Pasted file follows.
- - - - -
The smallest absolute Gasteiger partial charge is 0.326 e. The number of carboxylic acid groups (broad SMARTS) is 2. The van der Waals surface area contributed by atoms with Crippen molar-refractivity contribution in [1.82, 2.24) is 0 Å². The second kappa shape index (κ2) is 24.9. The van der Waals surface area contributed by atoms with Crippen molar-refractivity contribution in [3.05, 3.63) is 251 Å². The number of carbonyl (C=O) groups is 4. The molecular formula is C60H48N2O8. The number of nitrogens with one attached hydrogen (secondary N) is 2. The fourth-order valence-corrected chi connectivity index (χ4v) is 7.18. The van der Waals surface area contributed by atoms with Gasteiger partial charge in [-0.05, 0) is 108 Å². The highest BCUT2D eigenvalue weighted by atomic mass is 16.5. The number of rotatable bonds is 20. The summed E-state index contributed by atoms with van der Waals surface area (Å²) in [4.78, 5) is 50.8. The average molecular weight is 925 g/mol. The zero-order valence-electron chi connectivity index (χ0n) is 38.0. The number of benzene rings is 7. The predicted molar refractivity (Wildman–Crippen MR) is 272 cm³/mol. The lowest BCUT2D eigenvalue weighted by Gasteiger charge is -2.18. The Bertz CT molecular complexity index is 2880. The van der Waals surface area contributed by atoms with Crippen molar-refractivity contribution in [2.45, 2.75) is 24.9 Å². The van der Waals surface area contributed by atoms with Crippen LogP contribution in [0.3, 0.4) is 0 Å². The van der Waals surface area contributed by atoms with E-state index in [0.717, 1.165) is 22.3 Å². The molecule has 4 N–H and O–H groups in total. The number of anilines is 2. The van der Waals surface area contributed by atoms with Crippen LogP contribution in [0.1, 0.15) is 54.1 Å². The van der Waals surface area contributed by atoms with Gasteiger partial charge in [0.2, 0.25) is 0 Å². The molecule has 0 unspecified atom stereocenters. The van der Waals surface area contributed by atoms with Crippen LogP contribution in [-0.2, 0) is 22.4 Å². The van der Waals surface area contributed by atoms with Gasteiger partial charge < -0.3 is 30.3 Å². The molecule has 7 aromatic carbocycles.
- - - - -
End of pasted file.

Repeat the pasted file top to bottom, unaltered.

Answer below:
The smallest absolute Gasteiger partial charge is 0.326 e. The number of carboxylic acid groups (broad SMARTS) is 2. The van der Waals surface area contributed by atoms with Crippen molar-refractivity contribution in [1.82, 2.24) is 0 Å². The second kappa shape index (κ2) is 24.9. The van der Waals surface area contributed by atoms with Crippen molar-refractivity contribution in [3.05, 3.63) is 251 Å². The number of carbonyl (C=O) groups is 4. The molecular formula is C60H48N2O8. The number of nitrogens with one attached hydrogen (secondary N) is 2. The fourth-order valence-corrected chi connectivity index (χ4v) is 7.18. The van der Waals surface area contributed by atoms with Gasteiger partial charge in [-0.05, 0) is 108 Å². The highest BCUT2D eigenvalue weighted by atomic mass is 16.5. The number of rotatable bonds is 20. The summed E-state index contributed by atoms with van der Waals surface area (Å²) in [4.78, 5) is 50.8. The average molecular weight is 925 g/mol. The zero-order valence-electron chi connectivity index (χ0n) is 38.0. The number of benzene rings is 7. The predicted molar refractivity (Wildman–Crippen MR) is 272 cm³/mol. The lowest BCUT2D eigenvalue weighted by Gasteiger charge is -2.18. The Bertz CT molecular complexity index is 2880. The van der Waals surface area contributed by atoms with Crippen molar-refractivity contribution in [2.45, 2.75) is 24.9 Å². The van der Waals surface area contributed by atoms with Crippen LogP contribution in [0.3, 0.4) is 0 Å². The van der Waals surface area contributed by atoms with E-state index in [0.717, 1.165) is 22.3 Å². The molecule has 4 N–H and O–H groups in total. The number of anilines is 2. The van der Waals surface area contributed by atoms with Crippen LogP contribution in [0.1, 0.15) is 54.1 Å². The van der Waals surface area contributed by atoms with Gasteiger partial charge in [0.2, 0.25) is 0 Å². The molecule has 0 unspecified atom stereocenters. The van der Waals surface area contributed by atoms with Crippen LogP contribution in [-0.2, 0) is 22.4 Å². The van der Waals surface area contributed by atoms with Gasteiger partial charge < -0.3 is 30.3 Å². The molecule has 7 aromatic carbocycles.